The conventional surgery using in removing pancreatic tumors is the pancreatoduodenectomy by resecting the distal stomach, the pancreas head, the bile duct plus the duodenum. For patients with lesions in the pancreatic body or tail, distal pancreatectomy is employed, which is frequently in conjunction with splenectomy. When the tumor is extensively growing in the pancreas, total pancreatectomy can be necessary to achieve a radical resection. Overall, the 5-year survival rate following surgery is dismal with less than 20% and however, when one of the adjuvant chemo-treatments is administered, the survival rate can be somewhat improved [72].

Pancreatic cancer chemotherapeutics

With a surgery aiming for cure, the recurrence rates of pancreatic cancer still are very high. Therefore, chemotherapy is the next, inevitable choice for patients after the operations. Nevertheless, the overall prognosis of patients undergoing adjuvant chemo-treatments remains dismal due to the low vasculature and building-up immunosuppressive cancer-associated microenvironment around the pancreas. Such barriers prohibit effective drug delivery or penetration, which appears less concern for patients receiving post-operative adjuvant treatments [72, 73].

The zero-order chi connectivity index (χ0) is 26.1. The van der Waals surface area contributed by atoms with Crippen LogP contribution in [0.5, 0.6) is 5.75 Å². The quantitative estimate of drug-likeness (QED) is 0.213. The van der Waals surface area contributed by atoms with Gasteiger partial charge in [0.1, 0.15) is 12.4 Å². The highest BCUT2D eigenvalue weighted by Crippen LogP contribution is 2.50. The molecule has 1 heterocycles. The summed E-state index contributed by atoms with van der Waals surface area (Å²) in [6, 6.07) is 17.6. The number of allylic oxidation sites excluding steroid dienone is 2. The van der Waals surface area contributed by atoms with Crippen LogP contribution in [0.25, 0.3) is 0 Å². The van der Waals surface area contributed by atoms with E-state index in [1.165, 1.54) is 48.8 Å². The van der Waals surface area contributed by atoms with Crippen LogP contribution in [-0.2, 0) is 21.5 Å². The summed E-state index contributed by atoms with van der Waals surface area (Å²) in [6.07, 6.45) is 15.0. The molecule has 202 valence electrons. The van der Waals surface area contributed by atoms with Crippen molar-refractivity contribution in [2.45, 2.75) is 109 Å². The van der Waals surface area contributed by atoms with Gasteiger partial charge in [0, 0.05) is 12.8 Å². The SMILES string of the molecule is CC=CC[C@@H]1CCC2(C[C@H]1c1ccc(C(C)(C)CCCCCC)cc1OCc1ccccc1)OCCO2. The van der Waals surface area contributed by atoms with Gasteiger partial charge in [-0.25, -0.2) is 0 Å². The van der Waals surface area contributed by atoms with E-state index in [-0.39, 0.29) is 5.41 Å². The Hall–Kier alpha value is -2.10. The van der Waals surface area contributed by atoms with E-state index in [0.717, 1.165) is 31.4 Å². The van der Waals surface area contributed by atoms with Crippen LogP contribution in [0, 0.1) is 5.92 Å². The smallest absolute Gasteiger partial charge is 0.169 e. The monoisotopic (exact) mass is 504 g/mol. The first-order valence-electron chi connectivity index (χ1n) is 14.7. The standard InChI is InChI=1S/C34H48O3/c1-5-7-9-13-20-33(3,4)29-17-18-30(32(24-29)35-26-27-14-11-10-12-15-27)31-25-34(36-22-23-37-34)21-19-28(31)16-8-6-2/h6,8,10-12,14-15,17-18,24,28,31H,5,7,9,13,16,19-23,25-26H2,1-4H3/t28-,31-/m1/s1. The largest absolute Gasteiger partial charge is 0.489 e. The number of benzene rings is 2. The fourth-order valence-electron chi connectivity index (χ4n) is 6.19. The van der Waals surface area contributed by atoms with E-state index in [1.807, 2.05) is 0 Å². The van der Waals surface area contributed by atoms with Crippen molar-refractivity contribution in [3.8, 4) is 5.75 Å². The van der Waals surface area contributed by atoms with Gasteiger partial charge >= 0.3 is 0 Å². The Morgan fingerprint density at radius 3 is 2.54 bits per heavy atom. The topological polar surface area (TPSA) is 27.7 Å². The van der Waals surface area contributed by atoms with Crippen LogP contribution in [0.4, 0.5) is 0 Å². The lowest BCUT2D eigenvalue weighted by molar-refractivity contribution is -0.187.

Gemcitabine and its combination with other drugs are often used in pancreatic cancer chemotherapy. Gemcitabine is the first agent approved by the FDA for treating pancreatic cancer patients [74]. The known anti-cancer mechanisms of gemcitabine are primarily via generating the metabolite dFdCDP that inhibits ribonucleoside reductase and blocks DNA synthesis. This chemo-drug was initially used for treating virus infection and has then been implemented in anti-cancer therapy for solid tumors, including pancreatic cancer. Although its effect on overall survival rates is modest, its clinical beneficial response appears more positive than other drugs. However, the lack of the achievement of its survival benefits can be attributed to the establishment and development of cancer microenvironment in progressive cancerous lesions, which reduces or blocks persistent drug penetration [74].